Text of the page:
"I was tired and disillusioned," Sherman says. The piece she created ended up talking about dance itself, as a career and a medium. It was the genesis for what eventually became "One with Others
," which opens at the Red Eye this weekend.
Like her original project, "One with Others" questions the art form, Sherman's role as an artist, and all those big questions that creative types grapple with from time to time. However, at a recent rehearsal of the work, the piece never felt self-indulgent, perhaps because Sherman's sense of humor prevents the performance from getting too myopic. The work is personal, vulnerable, and has a dash of self-deprecation to make it a fun ride for the audience.
Six months after Sherman created the first piece about her frustrations with dance, she was working on a different dance that was inspired by Andre Agassi's autobiography where he talks about how he hated tennis and was forced to play by his father. Sherman was interested in the biography, especially in the context of David Foster Wallace's theory that athletes can't write memoirs as they have to keep their minds focused and simplified. Wallace passed away before Agassi's autobiography was published. Sherman says it's a pity Wallace wasn't alive to see the tennis star's book disprove his theory.
The work, inspired by the connection between Agassi and Wallace, asks questions about how people become conduits in how we view the world. Eventually, Sherman realized the piece about wanting to quit dance and the Agassi/Wallace piece were both part of the same project. She has been working on it with dancers Joanna Furnans and Jeffrey Wells since 2011. While original phrases from the first two dances she created are in "One With Others," the context isn't the same. "It's so interesting about dance," she says. "The meaning completely changes."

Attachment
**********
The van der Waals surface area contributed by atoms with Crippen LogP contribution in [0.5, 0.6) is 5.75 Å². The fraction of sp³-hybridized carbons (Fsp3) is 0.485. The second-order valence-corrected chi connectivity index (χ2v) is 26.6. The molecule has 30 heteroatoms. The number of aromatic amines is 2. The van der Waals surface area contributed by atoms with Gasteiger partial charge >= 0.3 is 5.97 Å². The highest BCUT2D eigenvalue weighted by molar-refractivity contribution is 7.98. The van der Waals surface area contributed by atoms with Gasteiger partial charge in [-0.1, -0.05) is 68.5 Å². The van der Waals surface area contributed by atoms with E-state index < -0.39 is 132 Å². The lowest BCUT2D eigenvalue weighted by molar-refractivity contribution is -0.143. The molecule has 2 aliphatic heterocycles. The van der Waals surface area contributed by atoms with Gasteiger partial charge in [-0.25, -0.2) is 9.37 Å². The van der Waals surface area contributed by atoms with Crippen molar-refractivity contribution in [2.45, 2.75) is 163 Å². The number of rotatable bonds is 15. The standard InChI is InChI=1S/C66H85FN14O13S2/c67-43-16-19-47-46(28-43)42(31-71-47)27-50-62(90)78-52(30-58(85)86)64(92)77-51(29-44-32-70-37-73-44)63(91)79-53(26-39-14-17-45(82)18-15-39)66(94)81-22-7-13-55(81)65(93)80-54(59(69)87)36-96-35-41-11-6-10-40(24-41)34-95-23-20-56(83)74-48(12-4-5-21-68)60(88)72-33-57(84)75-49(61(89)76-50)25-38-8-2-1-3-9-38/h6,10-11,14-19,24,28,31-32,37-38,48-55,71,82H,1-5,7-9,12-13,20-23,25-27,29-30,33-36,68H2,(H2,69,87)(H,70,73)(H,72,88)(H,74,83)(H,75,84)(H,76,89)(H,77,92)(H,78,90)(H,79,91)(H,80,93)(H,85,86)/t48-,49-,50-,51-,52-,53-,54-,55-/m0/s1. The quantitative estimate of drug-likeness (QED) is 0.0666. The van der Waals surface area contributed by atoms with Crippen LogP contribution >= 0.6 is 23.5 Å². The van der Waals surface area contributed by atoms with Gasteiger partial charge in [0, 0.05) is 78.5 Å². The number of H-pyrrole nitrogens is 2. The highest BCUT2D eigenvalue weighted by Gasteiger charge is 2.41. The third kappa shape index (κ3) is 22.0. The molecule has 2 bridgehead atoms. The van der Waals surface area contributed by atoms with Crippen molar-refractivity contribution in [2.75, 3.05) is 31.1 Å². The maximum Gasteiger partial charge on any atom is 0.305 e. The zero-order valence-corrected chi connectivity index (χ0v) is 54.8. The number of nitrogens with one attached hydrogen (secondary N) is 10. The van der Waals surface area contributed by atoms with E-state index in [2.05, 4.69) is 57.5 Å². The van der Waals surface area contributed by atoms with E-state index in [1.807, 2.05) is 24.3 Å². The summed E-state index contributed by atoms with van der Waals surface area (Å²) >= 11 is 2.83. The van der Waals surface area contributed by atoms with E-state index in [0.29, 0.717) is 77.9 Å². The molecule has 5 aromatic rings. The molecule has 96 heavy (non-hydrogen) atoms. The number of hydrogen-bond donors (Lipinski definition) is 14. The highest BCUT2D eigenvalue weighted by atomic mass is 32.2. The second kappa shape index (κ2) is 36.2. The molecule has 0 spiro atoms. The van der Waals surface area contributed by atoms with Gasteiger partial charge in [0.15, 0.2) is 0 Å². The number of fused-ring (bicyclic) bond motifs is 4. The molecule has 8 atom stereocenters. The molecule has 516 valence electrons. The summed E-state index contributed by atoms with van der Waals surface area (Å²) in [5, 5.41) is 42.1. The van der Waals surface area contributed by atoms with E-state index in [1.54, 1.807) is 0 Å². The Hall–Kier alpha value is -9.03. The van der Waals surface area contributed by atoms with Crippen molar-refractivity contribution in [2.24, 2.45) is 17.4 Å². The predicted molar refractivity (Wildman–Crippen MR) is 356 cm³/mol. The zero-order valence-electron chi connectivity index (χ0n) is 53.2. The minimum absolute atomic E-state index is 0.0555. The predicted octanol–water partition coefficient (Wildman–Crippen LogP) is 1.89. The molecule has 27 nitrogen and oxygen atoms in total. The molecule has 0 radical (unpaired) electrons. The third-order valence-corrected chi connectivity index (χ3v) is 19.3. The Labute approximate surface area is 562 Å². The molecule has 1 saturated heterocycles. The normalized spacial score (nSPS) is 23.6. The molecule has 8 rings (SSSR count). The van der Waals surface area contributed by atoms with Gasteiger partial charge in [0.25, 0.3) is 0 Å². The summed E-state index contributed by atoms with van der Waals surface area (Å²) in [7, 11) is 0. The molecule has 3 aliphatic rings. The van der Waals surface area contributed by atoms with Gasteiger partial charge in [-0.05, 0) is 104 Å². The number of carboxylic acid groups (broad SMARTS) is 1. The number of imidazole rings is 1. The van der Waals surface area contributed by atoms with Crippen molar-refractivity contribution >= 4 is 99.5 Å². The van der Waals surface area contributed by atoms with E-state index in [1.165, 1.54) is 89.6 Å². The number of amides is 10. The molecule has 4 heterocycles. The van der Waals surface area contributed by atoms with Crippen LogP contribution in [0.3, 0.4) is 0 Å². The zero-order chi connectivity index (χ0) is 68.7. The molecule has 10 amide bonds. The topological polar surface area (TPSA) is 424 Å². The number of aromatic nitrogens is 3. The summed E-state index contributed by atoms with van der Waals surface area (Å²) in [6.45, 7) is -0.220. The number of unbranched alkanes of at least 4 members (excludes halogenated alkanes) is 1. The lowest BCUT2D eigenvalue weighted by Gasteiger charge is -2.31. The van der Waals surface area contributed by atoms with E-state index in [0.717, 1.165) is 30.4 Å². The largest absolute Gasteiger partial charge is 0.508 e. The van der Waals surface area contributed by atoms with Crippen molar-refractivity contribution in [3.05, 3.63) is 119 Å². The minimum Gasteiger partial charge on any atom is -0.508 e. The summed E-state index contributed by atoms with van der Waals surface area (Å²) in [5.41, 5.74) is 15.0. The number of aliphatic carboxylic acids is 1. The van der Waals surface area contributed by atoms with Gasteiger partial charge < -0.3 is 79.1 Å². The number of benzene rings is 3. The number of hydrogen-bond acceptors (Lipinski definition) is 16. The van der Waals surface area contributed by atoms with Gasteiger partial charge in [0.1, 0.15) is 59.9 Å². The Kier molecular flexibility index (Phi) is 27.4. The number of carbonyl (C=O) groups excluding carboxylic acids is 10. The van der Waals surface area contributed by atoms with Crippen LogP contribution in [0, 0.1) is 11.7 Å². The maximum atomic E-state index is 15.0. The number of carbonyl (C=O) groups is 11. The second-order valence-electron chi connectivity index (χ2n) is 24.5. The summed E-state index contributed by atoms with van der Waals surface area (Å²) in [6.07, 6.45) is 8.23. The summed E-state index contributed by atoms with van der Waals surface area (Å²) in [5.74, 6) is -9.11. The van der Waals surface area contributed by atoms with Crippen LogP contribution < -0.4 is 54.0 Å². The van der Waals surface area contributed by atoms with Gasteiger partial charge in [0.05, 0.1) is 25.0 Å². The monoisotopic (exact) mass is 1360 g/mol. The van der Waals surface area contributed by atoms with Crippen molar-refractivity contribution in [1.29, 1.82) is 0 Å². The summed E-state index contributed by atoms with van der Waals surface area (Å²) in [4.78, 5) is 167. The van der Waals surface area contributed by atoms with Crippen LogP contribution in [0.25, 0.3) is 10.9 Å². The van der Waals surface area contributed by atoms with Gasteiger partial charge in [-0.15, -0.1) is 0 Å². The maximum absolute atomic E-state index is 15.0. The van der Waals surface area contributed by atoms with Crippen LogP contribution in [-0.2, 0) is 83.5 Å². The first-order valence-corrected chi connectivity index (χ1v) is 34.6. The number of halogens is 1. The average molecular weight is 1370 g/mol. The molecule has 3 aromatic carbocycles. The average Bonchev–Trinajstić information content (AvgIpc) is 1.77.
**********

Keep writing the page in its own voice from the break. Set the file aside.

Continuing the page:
Sherman sees "One with Others" as "object assisted," and describes the objects as having their own language. The set contains numerous mechanical devices made of metal and unfinished wood and an eerie two-dimensional man. The dancers also "wear" mechanical and wooden forms on their bodies. A dildo-like contraption rests on one dancer's stomach, for instance, and wood slabs act as gloves.
The "hand clamps," as Sherman refers to them, erase the hands of the dancers visually. When she was making them, they kept leading to new objects. "I started understanding there's a lot in the piece about touch or writing or other things that have to do with hands," she says. "We touch each other through things that aren't actual bodies."
When Sherman started working on the project, she would sometimes make physical objects as stand-alone art projects that at times were a relief from dance. "Dance is so abstract," she says. "You can't rehearse until everyone shows up. In carpentry, lumber remains the same more or less. When you're working on something, you can leave and come back the next day, and it hasn't changed." Sherman derives a lot of comfort from that. "It's much more stable," she says.
The visual design, whether through the wood costume prop items or the extreme shadows that are created via old-school projectors, acts as an integral part of the storytelling in the performance. In some ways, "One with Others" can't really be described as a dance piece. It certainly has dance in it -- as well as improv acting and crazy sound compositions and music -- but it's really a lot more than a dance work. Performance is a better word for it, though these categories don't really matter, except in the eyes of funders.
"One with Others"
8 p.m. Thursday, November 7-9
Red Eye Theater
15 W. 14th St., Minneapolis